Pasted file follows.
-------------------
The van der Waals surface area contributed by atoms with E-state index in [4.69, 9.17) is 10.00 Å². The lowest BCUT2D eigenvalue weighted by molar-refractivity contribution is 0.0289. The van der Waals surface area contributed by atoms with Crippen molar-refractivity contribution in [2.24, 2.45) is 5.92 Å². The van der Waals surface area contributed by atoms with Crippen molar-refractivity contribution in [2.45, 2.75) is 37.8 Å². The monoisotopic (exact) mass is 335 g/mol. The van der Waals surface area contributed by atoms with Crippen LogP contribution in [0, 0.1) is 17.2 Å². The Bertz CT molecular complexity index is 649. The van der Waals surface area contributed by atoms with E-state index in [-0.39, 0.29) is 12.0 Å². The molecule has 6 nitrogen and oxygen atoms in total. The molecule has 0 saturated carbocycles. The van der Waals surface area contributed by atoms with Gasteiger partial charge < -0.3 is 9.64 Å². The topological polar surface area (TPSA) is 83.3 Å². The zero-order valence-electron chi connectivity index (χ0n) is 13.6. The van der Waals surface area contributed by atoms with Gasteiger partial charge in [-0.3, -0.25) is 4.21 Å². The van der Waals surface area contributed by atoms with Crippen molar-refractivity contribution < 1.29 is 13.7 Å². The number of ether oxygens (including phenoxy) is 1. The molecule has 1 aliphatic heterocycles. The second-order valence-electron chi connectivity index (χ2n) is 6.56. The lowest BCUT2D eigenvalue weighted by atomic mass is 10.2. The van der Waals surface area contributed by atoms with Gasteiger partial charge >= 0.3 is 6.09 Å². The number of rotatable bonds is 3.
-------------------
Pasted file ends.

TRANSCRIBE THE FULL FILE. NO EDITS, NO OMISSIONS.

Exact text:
The van der Waals surface area contributed by atoms with E-state index in [4.69, 9.17) is 10.00 Å². The lowest BCUT2D eigenvalue weighted by molar-refractivity contribution is 0.0289. The van der Waals surface area contributed by atoms with Crippen molar-refractivity contribution in [2.24, 2.45) is 5.92 Å². The van der Waals surface area contributed by atoms with Crippen molar-refractivity contribution in [2.45, 2.75) is 37.8 Å². The monoisotopic (exact) mass is 335 g/mol. The van der Waals surface area contributed by atoms with Crippen LogP contribution in [0, 0.1) is 17.2 Å². The Bertz CT molecular complexity index is 649. The van der Waals surface area contributed by atoms with E-state index in [-0.39, 0.29) is 12.0 Å². The molecule has 6 nitrogen and oxygen atoms in total. The molecule has 0 saturated carbocycles. The van der Waals surface area contributed by atoms with Gasteiger partial charge < -0.3 is 9.64 Å². The topological polar surface area (TPSA) is 83.3 Å². The zero-order valence-electron chi connectivity index (χ0n) is 13.6. The van der Waals surface area contributed by atoms with Gasteiger partial charge in [-0.3, -0.25) is 4.21 Å². The van der Waals surface area contributed by atoms with Crippen molar-refractivity contribution < 1.29 is 13.7 Å². The number of ether oxygens (including phenoxy) is 1. The molecule has 1 aliphatic heterocycles. The second-order valence-electron chi connectivity index (χ2n) is 6.56. The lowest BCUT2D eigenvalue weighted by atomic mass is 10.2. The van der Waals surface area contributed by atoms with Gasteiger partial charge >= 0.3 is 6.09 Å². The number of rotatable bonds is 3.